This essay discusses the first British encounter with the Great Wall of China in the accounts of the Macartney embassy of 1792-94. Macartney's embassy allowed Britons to view and describe the celebrated Great Wall for the first time in their history and to describe and comment on the significance of the monument in the their accounts of the event. This essay will attempt to discuss the ways in which the apparently objective and empirical description of the Wall is imbricated with the discourses of travel, diplomacy, aesthetics, and science. Utilising a discourse of objectivity and an aesthetics of a failed sublime, or “the stupendous”, cross-hatched with the rhetoric of disappointment and temporality, these accounts move from celebrations of the monument by eighteenth-century figures, such as Samuel Johnson, to detailed material discussions of the dimensions and historicity of the Wall itself. The case of the Great Wall, within the larger context of early British understandings of Qing China thus complicates in interesting ways our understanding of Enlightenment Romantic period travel.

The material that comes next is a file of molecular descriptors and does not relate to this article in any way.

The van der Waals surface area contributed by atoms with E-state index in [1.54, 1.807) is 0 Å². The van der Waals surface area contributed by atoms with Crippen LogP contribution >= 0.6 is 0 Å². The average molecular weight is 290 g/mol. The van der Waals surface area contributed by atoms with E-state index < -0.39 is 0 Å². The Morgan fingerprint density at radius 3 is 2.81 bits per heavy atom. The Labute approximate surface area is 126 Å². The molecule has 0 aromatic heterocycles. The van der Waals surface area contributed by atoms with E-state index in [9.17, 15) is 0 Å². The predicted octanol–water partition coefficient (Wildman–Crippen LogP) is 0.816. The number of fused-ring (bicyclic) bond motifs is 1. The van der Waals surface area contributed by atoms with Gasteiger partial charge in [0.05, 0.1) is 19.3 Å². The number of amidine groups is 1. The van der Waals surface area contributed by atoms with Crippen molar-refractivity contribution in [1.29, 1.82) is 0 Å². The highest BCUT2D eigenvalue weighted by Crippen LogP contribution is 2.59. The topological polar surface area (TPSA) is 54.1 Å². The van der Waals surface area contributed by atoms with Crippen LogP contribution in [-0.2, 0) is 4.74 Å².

|Title of host publication||New Directions in Travel Writing Studies|
|Editors||Paul Smethurst, Julia Kuehn|
|Place of Publication||Basingstoke|
|Publication status||Published - 1 Jul 2015|